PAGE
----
The average occupancies in this group resemble those in NAA Region 4. Wichita managed a 1% occupancy gain despite also adding about 200 units. No other area added even 50 basis points to average occupancy. Springfield and Oklahoma City each lost ground to the tune of 1%. Lincoln, after adding about 160 units saw average occupancy decline by 2.5%. St. Louis ended the quarter at 95% average occupancy, with Columbia and Kansas City not far behind at 93%. No market finished March any lower than 89%.
Effective rent growth was strong in this region compared to the national average as well. Wichita was the biggest gainer, at about 2%. Rents rose in Oklahoma City by a little more than 1.5%. The St. Louis, Lincoln and Topeka – Manhattan -Lawrence areas all managed to top 1% growth as well. Springfield was the only market that slid backward, suffering a 2% loss on average. This is the first region where no market average is above $1,000 per unit per month, though Kansas City and St. Louis are likely to change that before 2019 is over.
Read ALN Data's Recap of the 2019 TAA Education Conference & Lone Star Expo
Region 6 – AR, NM, TX
Q1 2019 continued the building trend in the major Texas markets. More than 6,200 units were added in DFW. Houston added more than 3,000 new units and Austin delivered about 2,200. San Antonio introduced just under 1,500 new units. The smaller markets got into the action as well, with Albuquerque, Waco – Temple – Killeen, Northwest Arkansas and Midland – Odessa each adding at least 1 new property in the quarter.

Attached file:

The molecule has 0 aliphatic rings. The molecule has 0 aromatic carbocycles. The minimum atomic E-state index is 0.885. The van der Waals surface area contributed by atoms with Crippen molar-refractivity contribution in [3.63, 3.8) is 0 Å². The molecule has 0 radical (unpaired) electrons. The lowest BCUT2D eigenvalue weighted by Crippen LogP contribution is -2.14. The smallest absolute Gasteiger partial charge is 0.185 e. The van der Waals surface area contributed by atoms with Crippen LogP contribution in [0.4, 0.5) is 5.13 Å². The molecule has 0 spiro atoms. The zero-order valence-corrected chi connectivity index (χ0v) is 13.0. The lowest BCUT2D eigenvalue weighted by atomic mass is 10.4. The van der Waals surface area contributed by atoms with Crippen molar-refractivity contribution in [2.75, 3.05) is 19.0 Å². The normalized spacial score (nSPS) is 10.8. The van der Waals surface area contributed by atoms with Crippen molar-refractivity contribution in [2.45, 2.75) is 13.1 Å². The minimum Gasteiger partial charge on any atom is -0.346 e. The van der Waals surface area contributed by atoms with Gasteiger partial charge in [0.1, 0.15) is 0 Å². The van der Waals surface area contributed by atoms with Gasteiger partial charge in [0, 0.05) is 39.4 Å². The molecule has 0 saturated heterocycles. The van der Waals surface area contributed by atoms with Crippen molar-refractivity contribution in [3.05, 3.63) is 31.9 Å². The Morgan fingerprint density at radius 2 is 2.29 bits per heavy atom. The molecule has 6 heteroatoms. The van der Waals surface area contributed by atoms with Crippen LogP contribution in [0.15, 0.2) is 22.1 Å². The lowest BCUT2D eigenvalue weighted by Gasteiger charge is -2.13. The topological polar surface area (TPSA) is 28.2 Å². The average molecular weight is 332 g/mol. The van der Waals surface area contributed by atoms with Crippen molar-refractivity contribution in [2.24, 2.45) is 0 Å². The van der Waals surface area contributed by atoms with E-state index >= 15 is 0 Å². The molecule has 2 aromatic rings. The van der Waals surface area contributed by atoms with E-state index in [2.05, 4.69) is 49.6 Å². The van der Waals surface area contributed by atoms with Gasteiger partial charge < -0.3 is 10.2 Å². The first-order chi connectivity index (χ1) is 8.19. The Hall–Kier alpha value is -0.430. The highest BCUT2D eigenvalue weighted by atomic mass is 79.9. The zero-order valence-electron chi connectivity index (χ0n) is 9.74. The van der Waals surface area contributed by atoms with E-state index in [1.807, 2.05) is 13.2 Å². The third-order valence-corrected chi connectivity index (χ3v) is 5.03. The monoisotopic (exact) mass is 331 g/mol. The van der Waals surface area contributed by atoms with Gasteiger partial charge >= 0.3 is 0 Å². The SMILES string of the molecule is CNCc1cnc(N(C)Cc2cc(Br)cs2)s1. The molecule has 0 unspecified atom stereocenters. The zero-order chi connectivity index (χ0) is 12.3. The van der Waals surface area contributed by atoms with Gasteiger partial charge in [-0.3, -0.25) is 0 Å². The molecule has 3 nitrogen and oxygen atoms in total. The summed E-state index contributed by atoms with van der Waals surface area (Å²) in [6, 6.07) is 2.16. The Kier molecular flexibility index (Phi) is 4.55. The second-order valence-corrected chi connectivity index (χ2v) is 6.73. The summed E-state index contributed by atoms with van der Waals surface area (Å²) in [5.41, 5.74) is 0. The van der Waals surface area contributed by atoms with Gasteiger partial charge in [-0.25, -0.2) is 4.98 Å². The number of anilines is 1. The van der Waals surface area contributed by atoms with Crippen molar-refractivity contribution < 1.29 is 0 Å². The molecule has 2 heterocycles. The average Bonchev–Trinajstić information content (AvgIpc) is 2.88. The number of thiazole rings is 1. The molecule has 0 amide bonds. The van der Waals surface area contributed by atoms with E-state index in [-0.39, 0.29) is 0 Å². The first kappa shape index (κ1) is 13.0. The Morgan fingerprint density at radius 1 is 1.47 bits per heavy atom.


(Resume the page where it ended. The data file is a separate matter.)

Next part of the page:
The lowest average occupancies as of the end of March for this region were all in markets with no new supply in the period. College Station ended up at about 85%, while Amarillo, Beaumont and Lubbock all ended between 88-89% average occupancy. The best improvements were found in areas like Abilene, Albuquerque and Waco – Temple – Killeen where average occupancy rose by more than 1%. Three of the four major Texas markets finished the quarter at about 90% occupancy, Austin ended higher at about 91%. Lastly, DFW had the highest net absorption of any market in the US in the first quarter, adding more than 4,400 net newly rented units.
Rent growth in this region was relatively robust across the board, with only a couple of exceptions. Waco -Temple – Killeen and Midland – Odessa both surpassed 2.5% growth. Lufkin and Victoria added better than 2% to rents. All four markets were in the top 10% for effective rent growth nationally.